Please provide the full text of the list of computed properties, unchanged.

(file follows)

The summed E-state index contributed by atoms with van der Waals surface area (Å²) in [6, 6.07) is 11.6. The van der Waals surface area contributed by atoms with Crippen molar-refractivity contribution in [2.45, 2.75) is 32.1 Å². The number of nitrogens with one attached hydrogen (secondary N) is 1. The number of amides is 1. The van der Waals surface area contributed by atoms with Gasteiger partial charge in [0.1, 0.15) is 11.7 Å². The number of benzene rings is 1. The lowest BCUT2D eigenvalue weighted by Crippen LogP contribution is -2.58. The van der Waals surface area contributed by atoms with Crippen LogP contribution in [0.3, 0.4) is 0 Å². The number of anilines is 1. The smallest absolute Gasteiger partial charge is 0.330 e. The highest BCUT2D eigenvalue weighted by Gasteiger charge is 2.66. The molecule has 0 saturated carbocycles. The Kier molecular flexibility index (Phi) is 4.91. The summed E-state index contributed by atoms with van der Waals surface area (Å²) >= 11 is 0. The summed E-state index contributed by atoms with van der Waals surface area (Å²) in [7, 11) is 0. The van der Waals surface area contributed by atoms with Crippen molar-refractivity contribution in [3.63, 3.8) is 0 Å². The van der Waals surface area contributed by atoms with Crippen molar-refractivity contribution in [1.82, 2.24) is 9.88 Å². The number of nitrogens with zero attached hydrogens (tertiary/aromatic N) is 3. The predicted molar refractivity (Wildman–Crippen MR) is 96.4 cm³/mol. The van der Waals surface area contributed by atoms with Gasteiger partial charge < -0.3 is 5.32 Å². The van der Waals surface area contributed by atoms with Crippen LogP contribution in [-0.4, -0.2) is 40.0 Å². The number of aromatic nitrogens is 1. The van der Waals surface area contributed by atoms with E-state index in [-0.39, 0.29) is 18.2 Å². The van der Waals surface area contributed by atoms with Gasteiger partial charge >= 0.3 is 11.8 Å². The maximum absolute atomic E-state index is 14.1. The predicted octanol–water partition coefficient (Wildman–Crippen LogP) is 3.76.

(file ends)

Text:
The summed E-state index contributed by atoms with van der Waals surface area (Å²) in [6, 6.07) is 11.6. The van der Waals surface area contributed by atoms with Crippen molar-refractivity contribution in [2.45, 2.75) is 32.1 Å². The number of nitrogens with one attached hydrogen (secondary N) is 1. The number of amides is 1. The van der Waals surface area contributed by atoms with Gasteiger partial charge in [0.1, 0.15) is 11.7 Å². The number of benzene rings is 1. The lowest BCUT2D eigenvalue weighted by Crippen LogP contribution is -2.58. The van der Waals surface area contributed by atoms with Crippen LogP contribution in [0.3, 0.4) is 0 Å². The number of anilines is 1. The smallest absolute Gasteiger partial charge is 0.330 e. The highest BCUT2D eigenvalue weighted by Gasteiger charge is 2.66. The molecule has 0 saturated carbocycles. The Kier molecular flexibility index (Phi) is 4.91. The summed E-state index contributed by atoms with van der Waals surface area (Å²) >= 11 is 0. The summed E-state index contributed by atoms with van der Waals surface area (Å²) in [7, 11) is 0. The van der Waals surface area contributed by atoms with Crippen molar-refractivity contribution in [3.63, 3.8) is 0 Å². The van der Waals surface area contributed by atoms with Crippen molar-refractivity contribution in [1.82, 2.24) is 9.88 Å². The number of nitrogens with zero attached hydrogens (tertiary/aromatic N) is 3. The predicted molar refractivity (Wildman–Crippen MR) is 96.4 cm³/mol. The van der Waals surface area contributed by atoms with Gasteiger partial charge < -0.3 is 5.32 Å². The van der Waals surface area contributed by atoms with Crippen LogP contribution in [-0.4, -0.2) is 40.0 Å². The number of aromatic nitrogens is 1. The van der Waals surface area contributed by atoms with E-state index in [-0.39, 0.29) is 18.2 Å². The van der Waals surface area contributed by atoms with Gasteiger partial charge >= 0.3 is 11.8 Å². The maximum absolute atomic E-state index is 14.1. The predicted octanol–water partition coefficient (Wildman–Crippen LogP) is 3.76.